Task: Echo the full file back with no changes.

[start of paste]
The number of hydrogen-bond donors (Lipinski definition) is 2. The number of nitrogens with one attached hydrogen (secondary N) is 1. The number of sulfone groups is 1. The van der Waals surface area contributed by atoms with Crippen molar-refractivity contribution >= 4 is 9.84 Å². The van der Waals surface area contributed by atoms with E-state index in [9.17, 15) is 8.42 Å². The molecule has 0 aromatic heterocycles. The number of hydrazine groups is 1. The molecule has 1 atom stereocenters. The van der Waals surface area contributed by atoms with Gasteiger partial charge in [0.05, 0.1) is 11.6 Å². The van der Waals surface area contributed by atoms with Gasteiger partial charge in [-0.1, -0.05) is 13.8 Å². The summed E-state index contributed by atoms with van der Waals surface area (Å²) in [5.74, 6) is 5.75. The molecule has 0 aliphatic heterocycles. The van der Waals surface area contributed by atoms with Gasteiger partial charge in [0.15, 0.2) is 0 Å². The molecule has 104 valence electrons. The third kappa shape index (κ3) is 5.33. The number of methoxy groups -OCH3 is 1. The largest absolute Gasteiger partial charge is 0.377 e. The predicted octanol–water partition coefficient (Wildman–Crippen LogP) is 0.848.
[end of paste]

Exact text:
The number of hydrogen-bond donors (Lipinski definition) is 2. The number of nitrogens with one attached hydrogen (secondary N) is 1. The number of sulfone groups is 1. The van der Waals surface area contributed by atoms with Crippen molar-refractivity contribution >= 4 is 9.84 Å². The van der Waals surface area contributed by atoms with E-state index in [9.17, 15) is 8.42 Å². The molecule has 0 aromatic heterocycles. The number of hydrazine groups is 1. The molecule has 1 atom stereocenters. The van der Waals surface area contributed by atoms with Gasteiger partial charge in [0.05, 0.1) is 11.6 Å². The van der Waals surface area contributed by atoms with Gasteiger partial charge in [-0.1, -0.05) is 13.8 Å². The summed E-state index contributed by atoms with van der Waals surface area (Å²) in [5.74, 6) is 5.75. The molecule has 0 aliphatic heterocycles. The van der Waals surface area contributed by atoms with Gasteiger partial charge in [0.15, 0.2) is 0 Å². The molecule has 104 valence electrons. The third kappa shape index (κ3) is 5.33. The number of methoxy groups -OCH3 is 1. The largest absolute Gasteiger partial charge is 0.377 e. The predicted octanol–water partition coefficient (Wildman–Crippen LogP) is 0.848.